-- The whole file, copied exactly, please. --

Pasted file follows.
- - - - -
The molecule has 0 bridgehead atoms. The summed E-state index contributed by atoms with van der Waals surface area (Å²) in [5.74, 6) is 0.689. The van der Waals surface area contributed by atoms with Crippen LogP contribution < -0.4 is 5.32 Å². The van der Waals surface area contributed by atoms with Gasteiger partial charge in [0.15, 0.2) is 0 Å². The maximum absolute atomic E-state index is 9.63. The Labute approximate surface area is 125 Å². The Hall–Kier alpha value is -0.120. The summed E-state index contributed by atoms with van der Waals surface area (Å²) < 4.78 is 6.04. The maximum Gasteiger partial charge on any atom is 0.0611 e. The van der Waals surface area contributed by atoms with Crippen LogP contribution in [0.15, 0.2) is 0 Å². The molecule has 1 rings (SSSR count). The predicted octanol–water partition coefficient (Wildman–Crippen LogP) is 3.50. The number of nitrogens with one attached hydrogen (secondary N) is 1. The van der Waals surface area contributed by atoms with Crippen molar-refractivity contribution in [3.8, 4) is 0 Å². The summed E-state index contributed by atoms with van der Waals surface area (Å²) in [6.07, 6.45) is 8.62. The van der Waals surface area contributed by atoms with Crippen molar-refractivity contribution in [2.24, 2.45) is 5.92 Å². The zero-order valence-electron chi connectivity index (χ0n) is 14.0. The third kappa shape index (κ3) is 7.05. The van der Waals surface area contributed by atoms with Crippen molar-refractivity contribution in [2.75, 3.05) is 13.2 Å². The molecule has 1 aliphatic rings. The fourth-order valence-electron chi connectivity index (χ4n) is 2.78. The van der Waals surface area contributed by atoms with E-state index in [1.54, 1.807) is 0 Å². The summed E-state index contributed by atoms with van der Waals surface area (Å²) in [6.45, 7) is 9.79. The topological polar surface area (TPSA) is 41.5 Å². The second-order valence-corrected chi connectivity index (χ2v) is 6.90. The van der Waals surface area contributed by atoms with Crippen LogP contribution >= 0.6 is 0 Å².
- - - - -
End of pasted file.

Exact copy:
The molecule has 0 bridgehead atoms. The summed E-state index contributed by atoms with van der Waals surface area (Å²) in [5.74, 6) is 0.689. The van der Waals surface area contributed by atoms with Crippen LogP contribution < -0.4 is 5.32 Å². The van der Waals surface area contributed by atoms with Gasteiger partial charge in [0.15, 0.2) is 0 Å². The maximum absolute atomic E-state index is 9.63. The Labute approximate surface area is 125 Å². The Hall–Kier alpha value is -0.120. The summed E-state index contributed by atoms with van der Waals surface area (Å²) < 4.78 is 6.04. The maximum Gasteiger partial charge on any atom is 0.0611 e. The van der Waals surface area contributed by atoms with Crippen LogP contribution in [0.15, 0.2) is 0 Å². The molecule has 1 rings (SSSR count). The predicted octanol–water partition coefficient (Wildman–Crippen LogP) is 3.50. The number of nitrogens with one attached hydrogen (secondary N) is 1. The van der Waals surface area contributed by atoms with Crippen molar-refractivity contribution in [3.8, 4) is 0 Å². The summed E-state index contributed by atoms with van der Waals surface area (Å²) in [6.07, 6.45) is 8.62. The van der Waals surface area contributed by atoms with Crippen molar-refractivity contribution in [2.24, 2.45) is 5.92 Å². The zero-order valence-electron chi connectivity index (χ0n) is 14.0. The third kappa shape index (κ3) is 7.05. The van der Waals surface area contributed by atoms with Crippen molar-refractivity contribution in [2.75, 3.05) is 13.2 Å². The molecule has 1 aliphatic rings. The fourth-order valence-electron chi connectivity index (χ4n) is 2.78. The van der Waals surface area contributed by atoms with E-state index in [1.54, 1.807) is 0 Å². The summed E-state index contributed by atoms with van der Waals surface area (Å²) in [6.45, 7) is 9.79. The topological polar surface area (TPSA) is 41.5 Å². The second-order valence-corrected chi connectivity index (χ2v) is 6.90. The van der Waals surface area contributed by atoms with Crippen LogP contribution >= 0.6 is 0 Å².